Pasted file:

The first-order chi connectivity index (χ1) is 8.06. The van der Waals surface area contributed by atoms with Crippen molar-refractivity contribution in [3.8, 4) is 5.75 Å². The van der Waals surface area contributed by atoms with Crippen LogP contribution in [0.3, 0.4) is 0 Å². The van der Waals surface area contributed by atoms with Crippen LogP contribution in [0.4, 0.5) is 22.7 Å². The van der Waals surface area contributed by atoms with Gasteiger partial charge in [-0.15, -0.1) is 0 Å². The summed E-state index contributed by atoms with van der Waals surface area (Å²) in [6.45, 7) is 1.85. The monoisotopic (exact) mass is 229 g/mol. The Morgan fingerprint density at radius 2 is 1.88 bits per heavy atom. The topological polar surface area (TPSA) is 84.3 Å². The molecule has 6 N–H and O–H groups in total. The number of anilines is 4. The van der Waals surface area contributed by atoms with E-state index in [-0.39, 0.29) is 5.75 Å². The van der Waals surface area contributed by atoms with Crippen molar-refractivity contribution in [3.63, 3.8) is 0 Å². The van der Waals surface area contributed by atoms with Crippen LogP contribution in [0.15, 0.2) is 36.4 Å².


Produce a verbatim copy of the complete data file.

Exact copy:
The first-order chi connectivity index (χ1) is 8.06. The van der Waals surface area contributed by atoms with Crippen molar-refractivity contribution in [3.8, 4) is 5.75 Å². The van der Waals surface area contributed by atoms with Crippen LogP contribution in [0.3, 0.4) is 0 Å². The van der Waals surface area contributed by atoms with Crippen LogP contribution in [0.4, 0.5) is 22.7 Å². The van der Waals surface area contributed by atoms with Gasteiger partial charge in [-0.15, -0.1) is 0 Å². The summed E-state index contributed by atoms with van der Waals surface area (Å²) in [6.45, 7) is 1.85. The monoisotopic (exact) mass is 229 g/mol. The Morgan fingerprint density at radius 2 is 1.88 bits per heavy atom. The topological polar surface area (TPSA) is 84.3 Å². The molecule has 6 N–H and O–H groups in total. The number of anilines is 4. The van der Waals surface area contributed by atoms with E-state index in [-0.39, 0.29) is 5.75 Å². The van der Waals surface area contributed by atoms with Crippen molar-refractivity contribution in [3.63, 3.8) is 0 Å². The van der Waals surface area contributed by atoms with Crippen LogP contribution in [0.15, 0.2) is 36.4 Å².